The Civil Disobedience Project

The Civil Disobedience Project

On Monday, 23 July, stay at home and raise Egypt’s flag.

That’s the initiative adopted by Kifaya and a half dozen other groups to inaugurate a long term, incremental, and very patient civil disobedience campaign to signal public disgust with Hosni Mubarak, his son, their government, and its policies. The idea is not to stage a symbolic, one-time performance but to begin working seriously and creatively to transform widespread disaffection with the Mubarak regime into concrete, coordinated, relatively risk-free acts that strip the regime of any residual vestiges of legitimacy.

The notion of organising a national civil disobedience campaign has been percolating for some years now, pre-dating the current spectacular wave of protests. In fall 2004, it gained the valuable intellectual and moral imprimatur of retired judge and historian Tariq al-Bishri, who wrote a lucid defence of non-violent resistance as the only feasible and effective method of engaging the increasingly violent and personalised rule of Hosni Mubarak. Reading it again, I’m struck by how much has changed since al-Bishri penned his words. The fragmentation and dearth of collective action that he lamented three years ago are unrecognisable today, replaced by incessant societal movement, to wit: the electoral mobilisation of 2005, the pro-judges’ protests of 2006, the innovative campus organising of 2005 and 2006, the workers’ uprising of 2006-07, and the more recent spate of ordinary people’s street action.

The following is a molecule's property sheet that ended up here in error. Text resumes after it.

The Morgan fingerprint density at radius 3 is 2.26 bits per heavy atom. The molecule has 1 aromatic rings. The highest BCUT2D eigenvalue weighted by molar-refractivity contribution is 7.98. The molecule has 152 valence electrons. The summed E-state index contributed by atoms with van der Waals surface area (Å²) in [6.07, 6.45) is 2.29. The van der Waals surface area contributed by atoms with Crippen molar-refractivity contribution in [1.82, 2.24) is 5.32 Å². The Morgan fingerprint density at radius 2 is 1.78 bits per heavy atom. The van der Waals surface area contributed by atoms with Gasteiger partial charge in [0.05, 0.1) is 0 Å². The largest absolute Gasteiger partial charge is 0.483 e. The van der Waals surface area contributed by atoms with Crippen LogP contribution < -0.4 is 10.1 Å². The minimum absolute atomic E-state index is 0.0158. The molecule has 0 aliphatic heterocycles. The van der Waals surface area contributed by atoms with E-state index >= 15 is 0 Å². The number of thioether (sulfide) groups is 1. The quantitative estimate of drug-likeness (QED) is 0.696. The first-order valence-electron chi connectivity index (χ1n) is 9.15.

By civil disobedience, al-Bishri meant precisely the kind of street-based collective demand-making and reclaiming of rights that is now sweeping the country, spearheaded by labour unions, craft guilds, professional associations, student unions, and ordinary people. Kifaya et al’s recent initiative goes well beyond this mode. It ventures into the most challenging, the most difficult terrain: seeking to activate societal sectors unused to expressing opposition of any kind, whether street protest or dissent in salons and political parties or writing letters to newspapers or joining a block association or any of the myriad other ways that politically aware citizens air their views.

The stay at home initiative targets those who cringe from making any sort of visible statement about public affairs but are by no means indifferent about current events. It seeks to tap into the intense and ambient sense of anger at the authorities that has settled over the entire country like a thick, low-hanging cloud, the subject of every household conversation and office chatter. It attempts to normalise dissent by weaving into the rhythm of everyday life, whittling it down to a simple, doable, and above-all risk-free act of staying at home (what we all love to do anyway) and hanging the flag from a window or balcony, an eminently respectable and patriotic gesture tweaked just enough to make a bold but non-threatening statement.